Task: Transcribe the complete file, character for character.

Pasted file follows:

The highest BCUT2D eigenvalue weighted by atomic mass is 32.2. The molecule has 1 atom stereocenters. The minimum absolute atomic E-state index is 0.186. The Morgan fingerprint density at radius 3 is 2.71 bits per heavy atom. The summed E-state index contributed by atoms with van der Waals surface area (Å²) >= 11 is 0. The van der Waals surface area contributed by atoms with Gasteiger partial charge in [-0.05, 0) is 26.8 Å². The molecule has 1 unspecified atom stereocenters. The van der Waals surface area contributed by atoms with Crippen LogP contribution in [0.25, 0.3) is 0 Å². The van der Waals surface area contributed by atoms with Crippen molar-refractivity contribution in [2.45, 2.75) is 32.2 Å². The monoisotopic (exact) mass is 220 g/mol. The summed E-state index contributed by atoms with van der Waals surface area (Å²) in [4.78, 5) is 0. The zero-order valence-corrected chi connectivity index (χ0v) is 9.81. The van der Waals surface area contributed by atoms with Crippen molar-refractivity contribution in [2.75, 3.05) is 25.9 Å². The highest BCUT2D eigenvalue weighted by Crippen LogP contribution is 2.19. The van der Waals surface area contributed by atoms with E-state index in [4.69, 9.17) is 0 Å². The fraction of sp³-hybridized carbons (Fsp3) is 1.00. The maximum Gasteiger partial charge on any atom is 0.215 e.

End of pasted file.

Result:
The highest BCUT2D eigenvalue weighted by atomic mass is 32.2. The molecule has 1 atom stereocenters. The minimum absolute atomic E-state index is 0.186. The Morgan fingerprint density at radius 3 is 2.71 bits per heavy atom. The summed E-state index contributed by atoms with van der Waals surface area (Å²) >= 11 is 0. The van der Waals surface area contributed by atoms with Gasteiger partial charge in [-0.05, 0) is 26.8 Å². The molecule has 1 unspecified atom stereocenters. The van der Waals surface area contributed by atoms with Crippen LogP contribution in [0.25, 0.3) is 0 Å². The van der Waals surface area contributed by atoms with Crippen molar-refractivity contribution in [2.45, 2.75) is 32.2 Å². The monoisotopic (exact) mass is 220 g/mol. The summed E-state index contributed by atoms with van der Waals surface area (Å²) in [4.78, 5) is 0. The zero-order valence-corrected chi connectivity index (χ0v) is 9.81. The van der Waals surface area contributed by atoms with Crippen molar-refractivity contribution in [2.75, 3.05) is 25.9 Å². The highest BCUT2D eigenvalue weighted by Crippen LogP contribution is 2.19. The van der Waals surface area contributed by atoms with E-state index in [4.69, 9.17) is 0 Å². The fraction of sp³-hybridized carbons (Fsp3) is 1.00. The maximum Gasteiger partial charge on any atom is 0.215 e.